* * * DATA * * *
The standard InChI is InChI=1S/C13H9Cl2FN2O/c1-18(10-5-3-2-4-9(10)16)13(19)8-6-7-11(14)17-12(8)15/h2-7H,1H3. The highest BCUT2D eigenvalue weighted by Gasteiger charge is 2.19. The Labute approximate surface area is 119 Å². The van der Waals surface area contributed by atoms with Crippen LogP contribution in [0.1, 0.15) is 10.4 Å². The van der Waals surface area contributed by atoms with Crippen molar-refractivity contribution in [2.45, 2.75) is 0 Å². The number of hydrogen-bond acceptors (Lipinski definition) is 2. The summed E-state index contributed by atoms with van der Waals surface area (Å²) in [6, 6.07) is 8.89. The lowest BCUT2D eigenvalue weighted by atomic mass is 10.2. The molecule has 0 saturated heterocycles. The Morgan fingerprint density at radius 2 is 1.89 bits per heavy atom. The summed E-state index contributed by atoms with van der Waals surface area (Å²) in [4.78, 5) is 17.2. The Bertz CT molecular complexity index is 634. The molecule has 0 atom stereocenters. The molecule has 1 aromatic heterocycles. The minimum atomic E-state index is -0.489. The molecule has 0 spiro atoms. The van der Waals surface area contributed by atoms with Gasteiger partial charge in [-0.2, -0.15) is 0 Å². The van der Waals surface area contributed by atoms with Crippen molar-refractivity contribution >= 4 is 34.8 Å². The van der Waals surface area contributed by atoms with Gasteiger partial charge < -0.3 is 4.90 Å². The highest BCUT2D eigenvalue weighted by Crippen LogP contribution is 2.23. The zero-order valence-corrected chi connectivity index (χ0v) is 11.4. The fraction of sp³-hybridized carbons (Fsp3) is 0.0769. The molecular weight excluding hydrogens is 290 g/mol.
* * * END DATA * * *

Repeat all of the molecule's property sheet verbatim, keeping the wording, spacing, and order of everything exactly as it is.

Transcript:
The standard InChI is InChI=1S/C13H9Cl2FN2O/c1-18(10-5-3-2-4-9(10)16)13(19)8-6-7-11(14)17-12(8)15/h2-7H,1H3. The highest BCUT2D eigenvalue weighted by Gasteiger charge is 2.19. The Labute approximate surface area is 119 Å². The van der Waals surface area contributed by atoms with Crippen LogP contribution in [0.1, 0.15) is 10.4 Å². The van der Waals surface area contributed by atoms with Crippen molar-refractivity contribution in [2.45, 2.75) is 0 Å². The number of hydrogen-bond acceptors (Lipinski definition) is 2. The summed E-state index contributed by atoms with van der Waals surface area (Å²) in [6, 6.07) is 8.89. The lowest BCUT2D eigenvalue weighted by atomic mass is 10.2. The molecule has 0 saturated heterocycles. The Morgan fingerprint density at radius 2 is 1.89 bits per heavy atom. The summed E-state index contributed by atoms with van der Waals surface area (Å²) in [4.78, 5) is 17.2. The Bertz CT molecular complexity index is 634. The molecule has 0 atom stereocenters. The molecule has 1 aromatic heterocycles. The minimum atomic E-state index is -0.489. The molecule has 0 spiro atoms. The van der Waals surface area contributed by atoms with Gasteiger partial charge in [-0.2, -0.15) is 0 Å². The van der Waals surface area contributed by atoms with Crippen molar-refractivity contribution >= 4 is 34.8 Å². The van der Waals surface area contributed by atoms with Gasteiger partial charge < -0.3 is 4.90 Å². The highest BCUT2D eigenvalue weighted by Crippen LogP contribution is 2.23. The zero-order valence-corrected chi connectivity index (χ0v) is 11.4. The fraction of sp³-hybridized carbons (Fsp3) is 0.0769. The molecular weight excluding hydrogens is 290 g/mol.